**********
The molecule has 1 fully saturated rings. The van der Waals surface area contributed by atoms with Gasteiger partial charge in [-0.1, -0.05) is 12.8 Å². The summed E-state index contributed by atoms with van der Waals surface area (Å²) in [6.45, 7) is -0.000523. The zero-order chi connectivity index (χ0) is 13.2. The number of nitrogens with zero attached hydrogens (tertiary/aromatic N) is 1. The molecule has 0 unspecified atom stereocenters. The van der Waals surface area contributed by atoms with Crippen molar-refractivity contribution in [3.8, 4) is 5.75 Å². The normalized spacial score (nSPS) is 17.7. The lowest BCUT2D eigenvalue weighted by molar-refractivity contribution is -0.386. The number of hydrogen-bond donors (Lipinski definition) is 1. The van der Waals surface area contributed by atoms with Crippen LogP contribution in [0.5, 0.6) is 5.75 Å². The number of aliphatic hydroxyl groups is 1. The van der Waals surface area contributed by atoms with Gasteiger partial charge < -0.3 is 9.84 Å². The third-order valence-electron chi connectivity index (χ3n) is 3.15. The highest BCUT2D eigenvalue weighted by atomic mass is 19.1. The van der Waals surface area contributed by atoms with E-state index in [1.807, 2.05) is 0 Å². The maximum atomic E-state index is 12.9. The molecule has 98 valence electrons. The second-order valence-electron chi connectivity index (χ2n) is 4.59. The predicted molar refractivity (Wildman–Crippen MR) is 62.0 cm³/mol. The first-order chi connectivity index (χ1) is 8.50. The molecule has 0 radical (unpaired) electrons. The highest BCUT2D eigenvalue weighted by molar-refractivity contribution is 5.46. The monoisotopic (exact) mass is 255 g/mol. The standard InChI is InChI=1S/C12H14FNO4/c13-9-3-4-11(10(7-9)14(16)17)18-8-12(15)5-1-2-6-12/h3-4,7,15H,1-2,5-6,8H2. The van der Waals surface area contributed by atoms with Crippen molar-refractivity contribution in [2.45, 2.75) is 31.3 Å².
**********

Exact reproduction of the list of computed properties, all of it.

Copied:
The molecule has 1 fully saturated rings. The van der Waals surface area contributed by atoms with Gasteiger partial charge in [-0.1, -0.05) is 12.8 Å². The summed E-state index contributed by atoms with van der Waals surface area (Å²) in [6.45, 7) is -0.000523. The zero-order chi connectivity index (χ0) is 13.2. The number of nitrogens with zero attached hydrogens (tertiary/aromatic N) is 1. The molecule has 0 unspecified atom stereocenters. The van der Waals surface area contributed by atoms with Crippen molar-refractivity contribution in [3.8, 4) is 5.75 Å². The normalized spacial score (nSPS) is 17.7. The lowest BCUT2D eigenvalue weighted by molar-refractivity contribution is -0.386. The number of hydrogen-bond donors (Lipinski definition) is 1. The van der Waals surface area contributed by atoms with Crippen LogP contribution in [0.5, 0.6) is 5.75 Å². The number of aliphatic hydroxyl groups is 1. The van der Waals surface area contributed by atoms with Gasteiger partial charge < -0.3 is 9.84 Å². The third-order valence-electron chi connectivity index (χ3n) is 3.15. The highest BCUT2D eigenvalue weighted by atomic mass is 19.1. The van der Waals surface area contributed by atoms with E-state index in [1.807, 2.05) is 0 Å². The maximum atomic E-state index is 12.9. The molecule has 98 valence electrons. The second-order valence-electron chi connectivity index (χ2n) is 4.59. The predicted molar refractivity (Wildman–Crippen MR) is 62.0 cm³/mol. The first-order chi connectivity index (χ1) is 8.50. The molecule has 0 radical (unpaired) electrons. The highest BCUT2D eigenvalue weighted by molar-refractivity contribution is 5.46. The monoisotopic (exact) mass is 255 g/mol. The standard InChI is InChI=1S/C12H14FNO4/c13-9-3-4-11(10(7-9)14(16)17)18-8-12(15)5-1-2-6-12/h3-4,7,15H,1-2,5-6,8H2. The van der Waals surface area contributed by atoms with Crippen molar-refractivity contribution in [2.45, 2.75) is 31.3 Å².